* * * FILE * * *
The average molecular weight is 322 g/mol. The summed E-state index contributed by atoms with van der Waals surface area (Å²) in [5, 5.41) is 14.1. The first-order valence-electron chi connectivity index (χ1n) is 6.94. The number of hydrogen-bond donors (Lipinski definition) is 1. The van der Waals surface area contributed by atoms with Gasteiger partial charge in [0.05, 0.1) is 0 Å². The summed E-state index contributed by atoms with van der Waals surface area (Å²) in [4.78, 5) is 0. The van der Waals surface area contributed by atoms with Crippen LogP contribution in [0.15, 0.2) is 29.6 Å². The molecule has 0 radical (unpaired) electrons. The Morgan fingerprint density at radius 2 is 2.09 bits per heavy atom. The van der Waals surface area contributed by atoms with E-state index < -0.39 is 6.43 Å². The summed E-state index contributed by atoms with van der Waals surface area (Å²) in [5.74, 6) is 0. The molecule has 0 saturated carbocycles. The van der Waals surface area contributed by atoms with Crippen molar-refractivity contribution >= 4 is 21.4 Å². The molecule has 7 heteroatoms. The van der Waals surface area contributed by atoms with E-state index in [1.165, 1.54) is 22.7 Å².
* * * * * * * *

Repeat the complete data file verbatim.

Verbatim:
The average molecular weight is 322 g/mol. The summed E-state index contributed by atoms with van der Waals surface area (Å²) in [5, 5.41) is 14.1. The first-order valence-electron chi connectivity index (χ1n) is 6.94. The number of hydrogen-bond donors (Lipinski definition) is 1. The van der Waals surface area contributed by atoms with Gasteiger partial charge in [0.05, 0.1) is 0 Å². The summed E-state index contributed by atoms with van der Waals surface area (Å²) in [4.78, 5) is 0. The van der Waals surface area contributed by atoms with Crippen LogP contribution in [0.15, 0.2) is 29.6 Å². The molecule has 0 radical (unpaired) electrons. The Morgan fingerprint density at radius 2 is 2.09 bits per heavy atom. The van der Waals surface area contributed by atoms with E-state index < -0.39 is 6.43 Å². The summed E-state index contributed by atoms with van der Waals surface area (Å²) in [5.74, 6) is 0. The molecule has 0 saturated carbocycles. The van der Waals surface area contributed by atoms with Crippen molar-refractivity contribution >= 4 is 21.4 Å². The molecule has 7 heteroatoms. The van der Waals surface area contributed by atoms with E-state index in [1.165, 1.54) is 22.7 Å².